New accreditation system and why it matters for universities

(Kyiv Post, September, 13, 2019)

National authorities have not yet approved all of the necessary regulations for the full functioning of the National Agency for Higher Education Quality Assurance (NAQA). But some “businesspeople” have already contacted higher education institutions offering to solve all their possible accreditation related issues or to resolve different conflict situations for money. These educational institutions have received telephone calls from a person introducing herself as “Halyna Mykhailivna from NAQA.”

Needless to say, such an employee does not exist, so educators should solve all issues through official procedures, in particular through official communication with national agency experts at the time of the accreditation site visit. The accreditation of Ukrainian higher education programs started under a new system in September.

Now the accreditation process will be less bureaucratic. It will be organized online, without hard copies. Obviously, the creation of software, the “digital core,” needs time and funding, and for this we will involve not governmental, but independent sponsors’ funds.
The launch of the national agency is an important step in the reform of Ukraine’s higher education system. Certainly, there are more needs: consistent financing, realistic societal expectations, etc.

However, transparently set tasks and rhetoric itself create the frameworks for adequately understanding the situation and taking steps in the right direction.

The National Agency for Higher Education Quality Assurance has a mission to be a “change agent” in higher education. Our goal is to develop Ukrainian universities’ reputational capital. Only such an approach will enable them to compete and collaborate in the contemporary world of high technologies and incredible opportunities.

The National Agency will take over part of the Education Ministry’s responsibilities — particularly those related to accreditation, quality, and academic integrity. The Education Ministry will continue to be responsible for licensing.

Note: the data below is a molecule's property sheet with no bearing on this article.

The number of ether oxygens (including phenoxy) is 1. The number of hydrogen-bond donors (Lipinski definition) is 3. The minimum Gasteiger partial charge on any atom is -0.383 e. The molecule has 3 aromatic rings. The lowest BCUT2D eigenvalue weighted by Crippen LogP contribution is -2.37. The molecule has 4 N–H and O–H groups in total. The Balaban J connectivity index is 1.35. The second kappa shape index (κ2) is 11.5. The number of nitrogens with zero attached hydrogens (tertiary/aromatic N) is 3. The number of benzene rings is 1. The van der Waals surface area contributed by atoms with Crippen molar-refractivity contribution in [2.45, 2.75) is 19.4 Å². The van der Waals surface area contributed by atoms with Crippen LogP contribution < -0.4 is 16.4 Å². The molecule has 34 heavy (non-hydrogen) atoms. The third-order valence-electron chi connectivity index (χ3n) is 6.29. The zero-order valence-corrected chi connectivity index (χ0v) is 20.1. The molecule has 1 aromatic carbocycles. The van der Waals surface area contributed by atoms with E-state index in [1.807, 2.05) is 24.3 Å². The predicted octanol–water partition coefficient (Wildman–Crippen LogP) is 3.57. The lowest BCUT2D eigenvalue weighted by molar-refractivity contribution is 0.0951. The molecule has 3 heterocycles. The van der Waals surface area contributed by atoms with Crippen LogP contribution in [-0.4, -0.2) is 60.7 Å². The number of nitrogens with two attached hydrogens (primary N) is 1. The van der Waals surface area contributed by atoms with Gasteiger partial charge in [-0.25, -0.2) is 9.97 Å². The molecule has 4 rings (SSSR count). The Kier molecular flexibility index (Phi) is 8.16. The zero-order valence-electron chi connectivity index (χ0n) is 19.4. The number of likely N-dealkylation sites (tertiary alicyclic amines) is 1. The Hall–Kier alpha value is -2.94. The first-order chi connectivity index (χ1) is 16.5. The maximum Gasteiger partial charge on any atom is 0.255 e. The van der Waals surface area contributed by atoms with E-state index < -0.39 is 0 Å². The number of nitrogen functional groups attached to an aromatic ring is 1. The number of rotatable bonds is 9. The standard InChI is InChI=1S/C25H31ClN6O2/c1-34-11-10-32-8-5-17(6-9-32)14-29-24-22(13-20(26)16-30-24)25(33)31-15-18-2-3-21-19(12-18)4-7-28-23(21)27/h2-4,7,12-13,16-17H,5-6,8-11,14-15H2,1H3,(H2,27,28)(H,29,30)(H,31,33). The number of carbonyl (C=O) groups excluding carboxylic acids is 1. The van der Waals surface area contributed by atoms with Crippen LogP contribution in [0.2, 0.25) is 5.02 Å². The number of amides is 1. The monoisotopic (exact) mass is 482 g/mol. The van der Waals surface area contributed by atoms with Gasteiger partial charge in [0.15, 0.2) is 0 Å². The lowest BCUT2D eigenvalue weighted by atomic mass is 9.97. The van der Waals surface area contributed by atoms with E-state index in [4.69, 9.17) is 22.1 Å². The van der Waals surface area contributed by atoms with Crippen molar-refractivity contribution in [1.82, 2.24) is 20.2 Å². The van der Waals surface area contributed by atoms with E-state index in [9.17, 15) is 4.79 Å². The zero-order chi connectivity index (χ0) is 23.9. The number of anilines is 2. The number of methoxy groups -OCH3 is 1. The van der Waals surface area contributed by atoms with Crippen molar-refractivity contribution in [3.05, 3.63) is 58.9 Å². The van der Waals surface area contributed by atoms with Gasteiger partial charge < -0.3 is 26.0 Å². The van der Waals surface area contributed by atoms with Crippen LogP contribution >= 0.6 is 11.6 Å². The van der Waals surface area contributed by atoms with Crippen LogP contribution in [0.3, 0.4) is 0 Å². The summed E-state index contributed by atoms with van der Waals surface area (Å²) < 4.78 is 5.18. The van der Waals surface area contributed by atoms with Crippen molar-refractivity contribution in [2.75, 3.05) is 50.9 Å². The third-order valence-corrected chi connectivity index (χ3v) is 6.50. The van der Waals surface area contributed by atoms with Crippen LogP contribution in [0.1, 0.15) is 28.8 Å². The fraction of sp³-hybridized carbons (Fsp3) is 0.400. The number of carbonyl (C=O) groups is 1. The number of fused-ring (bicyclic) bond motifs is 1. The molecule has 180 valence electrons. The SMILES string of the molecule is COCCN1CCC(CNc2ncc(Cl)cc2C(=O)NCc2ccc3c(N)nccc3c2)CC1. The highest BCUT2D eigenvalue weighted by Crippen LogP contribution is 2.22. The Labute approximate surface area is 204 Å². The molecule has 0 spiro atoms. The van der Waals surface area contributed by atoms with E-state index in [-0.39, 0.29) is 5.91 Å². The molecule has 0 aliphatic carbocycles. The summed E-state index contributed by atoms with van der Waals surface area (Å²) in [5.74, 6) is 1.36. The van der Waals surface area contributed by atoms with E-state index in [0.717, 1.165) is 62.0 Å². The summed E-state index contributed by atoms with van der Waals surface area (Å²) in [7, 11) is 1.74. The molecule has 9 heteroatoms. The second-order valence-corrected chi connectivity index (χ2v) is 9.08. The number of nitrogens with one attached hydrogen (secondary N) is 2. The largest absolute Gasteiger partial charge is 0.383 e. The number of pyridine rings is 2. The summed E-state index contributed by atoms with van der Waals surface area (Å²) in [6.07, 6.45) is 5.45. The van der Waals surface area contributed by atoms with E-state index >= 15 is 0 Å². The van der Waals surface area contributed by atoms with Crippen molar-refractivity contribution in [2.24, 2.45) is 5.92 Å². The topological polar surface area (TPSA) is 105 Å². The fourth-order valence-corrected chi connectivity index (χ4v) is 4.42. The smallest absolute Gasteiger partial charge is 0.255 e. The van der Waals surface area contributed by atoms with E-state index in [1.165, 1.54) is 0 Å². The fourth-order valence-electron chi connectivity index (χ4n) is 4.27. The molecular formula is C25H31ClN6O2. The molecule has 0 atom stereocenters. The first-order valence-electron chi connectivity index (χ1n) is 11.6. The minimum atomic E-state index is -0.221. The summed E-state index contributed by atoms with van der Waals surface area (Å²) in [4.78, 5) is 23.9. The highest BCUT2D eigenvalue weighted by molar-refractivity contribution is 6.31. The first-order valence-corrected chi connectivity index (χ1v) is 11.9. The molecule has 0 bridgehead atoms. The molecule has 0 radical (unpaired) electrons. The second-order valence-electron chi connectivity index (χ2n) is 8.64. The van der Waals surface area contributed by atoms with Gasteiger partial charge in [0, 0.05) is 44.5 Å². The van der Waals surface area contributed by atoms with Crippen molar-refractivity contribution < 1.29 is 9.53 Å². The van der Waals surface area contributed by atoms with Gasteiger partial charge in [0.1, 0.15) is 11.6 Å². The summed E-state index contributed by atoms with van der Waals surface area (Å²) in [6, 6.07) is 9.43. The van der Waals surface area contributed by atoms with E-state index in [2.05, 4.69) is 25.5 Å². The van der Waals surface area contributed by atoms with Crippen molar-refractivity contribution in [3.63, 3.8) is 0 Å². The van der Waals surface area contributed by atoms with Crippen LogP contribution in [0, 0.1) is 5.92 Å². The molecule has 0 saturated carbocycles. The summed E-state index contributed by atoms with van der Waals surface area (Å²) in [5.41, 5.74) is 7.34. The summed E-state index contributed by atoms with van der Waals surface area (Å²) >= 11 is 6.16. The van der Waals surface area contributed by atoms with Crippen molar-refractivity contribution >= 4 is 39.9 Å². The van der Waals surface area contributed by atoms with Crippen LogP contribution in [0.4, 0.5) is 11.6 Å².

The National Agency will submit proposals with diverse initiatives through the Education Ministry to the Cabinet of Ministers and/or parliament. Ultimately, the National Agency’s goal is to implement financial autonomy for Ukrainian higher education institutions, and shift the economics of higher education so as to open the door for higher education institutions’ academic autonomy capitalization, quality growth, and international competitiveness.

In addition, the list of higher educational institution types should be broadened so as to establish a category of so-called teaching universities subdivided into vocation-oriented (more trusted by employers) and those oriented on students’ personal growth (similar to American liberal arts colleges).

International recognition via membership in acreditation and quality assurance organizations is of great importance for the national agency. Our approach to accreditation correlates with the requirements established in European practice. According to the Law “On Higher Education” and in response to a national agency proposal, on July 10, 2019, the Cabinet of Ministers of Ukraine approved a list of foreign accreditation agencies whose decisions will be recognized in Ukraine. The main criterion while establishing this list was membership in the European Quality Assurance Register for Higher Education.

This means that the national agency proposes to shift the emphasis for the accreditation procedure. This procedure is different but not new, or rather new only for Ukraine; it is adapted from countries with quality universities. The “Statute on Accreditation of Higher Education Programs” determines 10 criteria for educational program quality assurance. Nine of them relate to bachelor and master programs, and one includes requirements for Ph.D.

Now accreditation procedures will concentrate on evaluating the process of education rather than the results. In other words, we will investigate and evaluate higher educational institutions’ ability to organize a quality educational process, grounded in the principles of university autonomy. Accreditation will include some institutional elements, such as evaluating the internal system of higher education institutions’ quality assurance.